dc.identifier.urihttp://hdl.handle.net/10722/180962-
dc.description.abstractLexical compounding refers to the process of word formation through union of lexicalized morphemes. Given that young Chinese readers learn print vocabulary as unanalyzed whole, I am uncertain whether children can effortlessly decompose bound morphemes from disyllabic words for lexical compounding to occur. With this concern, I propose a lexical blending process in parallel with lexical compounding, where words are constructed from previously learnt words that have not yet been decomposed as morphemes. This thesis investigated the mechanisms behind the lexical blending process, as well as its role in word reading among young Chinese readers, in five studies Studies One and Two examined the factors that favor lexical blending to occur. In Study One, I located a high proportion of disyllabic words and bound morphemes within a corpus of Chinese textbooks in Hong Kong. Around 40-50% of disyllabic words in Grade One to Grade Three are composed of one or more bound morphemes, which set a favorable environment for lexical blending to occur. In Study Two, I found that younger readers tended to commit more selection errors, defined as “naming the target character as a character that forms a highly frequent two-character compound word with it” (Shu, Meng, Chen, Luan and Cao, 2005), than older readers during character reading, suggesting that their representations of bound morphemes were not precise. An experiment on morpheme name judgment demonstrated that bound morphemes and low frequency morphemes embedded in high frequency words were most prone to selection errors. I further examined the lexical blending process and its contribution to reading development in Studies Three and Four. Adopting a cross-sequential design in Study Three, I found that lexical blending concurrently and longitudinally predicted Chinese word reading, after lexical compounding and other reading-related variables were partialled out. In Study Four, I located lexical class and structural relation knowledge as significant component skills of lexical blending. The process of lexical blending proceeded first with structural arrangement of words, followed by morphological decomposition and union of morphemes to eventually form a blended word. I also tested Chinese dyslexic readers’ performance on lexical blending in Study Five. Dyslexic readers exhibited difficulties in lexical blending and all the related component skills, when compared with chronological-age (CA) matched controls. Process-wise, the dyslexic readers were weaker than CA controls in both structural arrangement and morphological decomposition, while having particular difficulties in the latter process. I conclude that lexical blending is an important word formation process for young Chinese readers. To aid mastery of lexical blending, readers should be aware of the syntax in phrases and sentences, as it provides cues on structural arrangement of blended words. In addition, I suggest explicit instruction on lexical blending skills in the curriculum, with a particular focus on morphological decomposition, in order to meet the learning needs of dyslexic readers.-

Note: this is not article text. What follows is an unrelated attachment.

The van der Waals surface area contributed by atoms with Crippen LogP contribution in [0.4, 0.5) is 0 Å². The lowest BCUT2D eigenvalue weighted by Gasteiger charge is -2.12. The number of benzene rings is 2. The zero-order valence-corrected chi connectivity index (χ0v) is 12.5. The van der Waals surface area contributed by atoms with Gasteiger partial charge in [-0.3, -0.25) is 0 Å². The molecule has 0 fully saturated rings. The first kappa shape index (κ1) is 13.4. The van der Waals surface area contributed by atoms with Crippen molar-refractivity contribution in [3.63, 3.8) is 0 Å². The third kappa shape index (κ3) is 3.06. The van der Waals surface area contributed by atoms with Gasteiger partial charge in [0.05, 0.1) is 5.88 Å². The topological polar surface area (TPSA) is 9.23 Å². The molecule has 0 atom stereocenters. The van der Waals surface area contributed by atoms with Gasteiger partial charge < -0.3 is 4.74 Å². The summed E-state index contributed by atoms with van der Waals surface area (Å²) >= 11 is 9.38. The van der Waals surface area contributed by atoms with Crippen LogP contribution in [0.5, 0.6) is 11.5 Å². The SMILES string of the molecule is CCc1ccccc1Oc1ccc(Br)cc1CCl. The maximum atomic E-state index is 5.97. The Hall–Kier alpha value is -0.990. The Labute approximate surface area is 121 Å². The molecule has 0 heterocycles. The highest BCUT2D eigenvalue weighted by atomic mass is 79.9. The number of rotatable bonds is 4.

dc.languageeng-
dc.publisherThe University of Hong Kong (Pokfulam, Hong Kong)-
dc.relation.ispartofHKU Theses Online (HKUTO)-
dc.rightsThe author retains all proprietary rights, (such as patent rights) and the right to use in future works.-
dc.rightsCreative Commons: Attribution 3.0 Hong Kong License-
dc.source.urihttp://hub.hku.hk/bib/B49617825-
dc.subject.lcshChinese language - Word formation.-
dc.subject.lcshChinese language - Compound words.-
dc.subject.lcshChildren - China - Hong Kong - Language.-
dc.subject.lcshPsycholinguistics.-
dc.titleLexical blending among young Chinese readers-
dc.typePG_Thesis-
dc.identifier.hkulb4961782-
dc.description.thesisnameDoctor of Philosophy-
dc.description.thesislevelDoctoral-
dc.description.thesisdisciplinePsychology-
dc.description.naturepublished_or_final_version-
dc.identifier.doi10.5353/th_b4961782-
dc.date.hkucongregation2013-